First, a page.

Posts Tagged ‘winter’

Route 66–Odyssey of the American Mind

March 4, 2011

Spencer's Grill on Route 66

At last, the weekend!  Immediately after school, I had a nice visit with my gallery director, Bill Ryan, at the Weiler House Fine Art Gallery (http://www.weilerhousefineart.com/#home).  I dropped off my large Eureka Springs cafe painting for framing.  Then, I dashed over to Texas Wesleyan University (my night job!) to retrieve some materials from the library.  In my garage studio, I’ve enjoyed immensely the Voices and Visions series of video documentaries on American poets.  Over the past week, I’ve listened to T. S. Eliot, Ezra Pound, William Carlos Williams and today am listening to Walt Whitman.  I also picked up the Autobiography of William Carlos Williams, two volumes of his poetry, and the Cantos of Ezra Pound.  I have before me a weekend of books and painting!

If you’ve been following my blog, you will see that I have sketched in the pavement along the bottom of the composition, using a series of washes along with plenty of salt and water-soluble graphite pencil work.  I’m now waiting for all of that to dry so I can get back to work on the cars and the newspaper vending machines along the front side of this diner.  I fully intend to finish this piece over the weekend.

Thanks for reading.  I’ll get back to you soon.

Route 66 Nostalgia at Spencer’s Grill

March 3, 2011

Despite my earlier post today, I resolved to find a way to get into my garage studio and paint this afternoon.  It wasn’t easy, as I had a college class to teach tonight.  Nevertheless, I did get into the watercolor a bit more, and began the building on the right across the street, and continued tinkering with the horizon colors and shapes.  I think it’s realistic that I could finish this one up by the weekend.  I apologize for the poor photo, as the lights in my garage are not very good, and I didn’t have the foresight to photograph the work this afternoon when the daylight was nice and strong.  But nevertheless it gives the viewer another voyeuristic “snapshot” of a work in progress in my garage.

Thanks for reading.

The Woods are Lovely, Dark and Deep, February 1, 2011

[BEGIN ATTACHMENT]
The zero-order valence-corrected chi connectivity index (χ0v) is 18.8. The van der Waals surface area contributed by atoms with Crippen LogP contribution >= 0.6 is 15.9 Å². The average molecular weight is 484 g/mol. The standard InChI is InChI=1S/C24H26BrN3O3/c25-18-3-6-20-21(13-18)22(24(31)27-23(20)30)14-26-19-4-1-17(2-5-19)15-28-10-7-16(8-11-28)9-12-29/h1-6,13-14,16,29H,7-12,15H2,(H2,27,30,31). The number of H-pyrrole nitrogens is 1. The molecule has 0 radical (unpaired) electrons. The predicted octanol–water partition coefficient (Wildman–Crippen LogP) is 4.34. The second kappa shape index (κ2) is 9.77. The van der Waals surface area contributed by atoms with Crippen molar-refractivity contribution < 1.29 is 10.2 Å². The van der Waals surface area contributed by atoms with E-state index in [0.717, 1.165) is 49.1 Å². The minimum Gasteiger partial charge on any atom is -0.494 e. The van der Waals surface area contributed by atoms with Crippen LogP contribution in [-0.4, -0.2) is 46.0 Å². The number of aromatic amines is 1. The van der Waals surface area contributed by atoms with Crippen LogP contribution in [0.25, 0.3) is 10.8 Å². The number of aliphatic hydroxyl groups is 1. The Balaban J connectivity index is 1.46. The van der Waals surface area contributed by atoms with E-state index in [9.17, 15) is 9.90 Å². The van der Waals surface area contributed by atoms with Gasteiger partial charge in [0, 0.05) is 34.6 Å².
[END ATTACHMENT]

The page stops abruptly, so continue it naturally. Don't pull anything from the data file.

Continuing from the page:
February 1, 2011

Labadie, Missouri Snowscape

The woods are lovely, dark, and deep,

But I have promises to keep,

And miles to go before I sleep,

And miles to go before I sleep.

I have always felt dreamy when hearing these Robert Frost words from “Stopping by Woods on a Snowy Evening.”  For any of you who have followed my blog, you have seen this composition before: while Christmas vacationing in Missouri, I paused at the back door of the apartment we stayed in while visiting with Wayne White on his Double D Acres ranch.  Seeing the lovely woods shrouded in snow, I had to capture them quickly in drybrush watercolor, on a block measuring 8 x 10″.  As soon as I returned to Texas, a dear friend purchased the small sketch, but I could not forget the scene.  Hence I pulled my digital photo of it, printed off an 8 x 10″, and went quickly to work on this 12 x 18″ composition.  I have a good feeling about this one, though it has come along very slowly, which I guess isn’t a bad thing.  Sometimes a long gestation period works with my paintings.

The interruptions have meant plenty of “down time” for this piece: I have two other large watercolors in progress (already posted on this blog).  I have also spent time in L.A. on school business (sketches from there already posted as well).  I’m also teaching two college courses at night, in addition to my “day job” at the high school.  Hence I have had problems getting back to this one.  So why is today different?

Well, this morning we were awakened by a 5:15 phone call that school was canceled for the day.  Looking outside at the solid sheet of ice that covered everything in my neighborhood, I was seized with delight, made coffee and returned to bed with an excellent book:  Thomas Friedman’s The World is Flat. While enjoying this remarkable book, my BlackBerry tinkled a Facebook message and what did I find? A former student’s photograph of her lovely little daughter watercoloring in the living room, titled “The artist in residence: snowy day watercolors.”  That was enough!  I returned to my studio, since piled high with books and journals, cleared a path for my art work, and resumed work on this piece.

Always I am amazed when I pore over an Andrew Wyeth snowy drybrush piece.  Naturally, as I tinker with this one of my own, brushing, dragging, salting, spattering and drawing, I will ruminate over his magnificent contribution and how much it has enriched me since the first time I saw his work in 1968 as a curious, yet awkward high school freshman Art I student.  Thank you, Mr. Wyeth.  I miss you, and will always treasure your Chadds Ford and Cushing meditations.